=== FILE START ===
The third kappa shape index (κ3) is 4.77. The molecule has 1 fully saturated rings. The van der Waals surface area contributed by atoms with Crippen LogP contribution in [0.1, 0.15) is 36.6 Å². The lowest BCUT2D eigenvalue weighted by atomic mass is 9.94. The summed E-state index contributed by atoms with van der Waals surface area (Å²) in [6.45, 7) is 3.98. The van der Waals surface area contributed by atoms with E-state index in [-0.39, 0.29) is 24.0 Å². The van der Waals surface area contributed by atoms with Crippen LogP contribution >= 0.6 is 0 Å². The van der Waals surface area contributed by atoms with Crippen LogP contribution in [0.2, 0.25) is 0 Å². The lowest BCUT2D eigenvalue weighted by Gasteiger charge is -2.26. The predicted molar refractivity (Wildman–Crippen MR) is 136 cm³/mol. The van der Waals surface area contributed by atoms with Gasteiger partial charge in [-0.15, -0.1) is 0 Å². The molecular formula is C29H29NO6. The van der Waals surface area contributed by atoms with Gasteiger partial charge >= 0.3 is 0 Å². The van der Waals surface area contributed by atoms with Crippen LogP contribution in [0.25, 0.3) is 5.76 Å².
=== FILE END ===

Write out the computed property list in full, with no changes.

The third kappa shape index (κ3) is 4.77. The molecule has 1 fully saturated rings. The van der Waals surface area contributed by atoms with Crippen LogP contribution in [0.1, 0.15) is 36.6 Å². The lowest BCUT2D eigenvalue weighted by atomic mass is 9.94. The summed E-state index contributed by atoms with van der Waals surface area (Å²) in [6.45, 7) is 3.98. The van der Waals surface area contributed by atoms with E-state index in [-0.39, 0.29) is 24.0 Å². The van der Waals surface area contributed by atoms with Crippen LogP contribution >= 0.6 is 0 Å². The van der Waals surface area contributed by atoms with Crippen LogP contribution in [0.2, 0.25) is 0 Å². The lowest BCUT2D eigenvalue weighted by Gasteiger charge is -2.26. The predicted molar refractivity (Wildman–Crippen MR) is 136 cm³/mol. The van der Waals surface area contributed by atoms with Gasteiger partial charge in [-0.15, -0.1) is 0 Å². The molecular formula is C29H29NO6. The van der Waals surface area contributed by atoms with Gasteiger partial charge >= 0.3 is 0 Å². The van der Waals surface area contributed by atoms with Crippen LogP contribution in [0.25, 0.3) is 5.76 Å².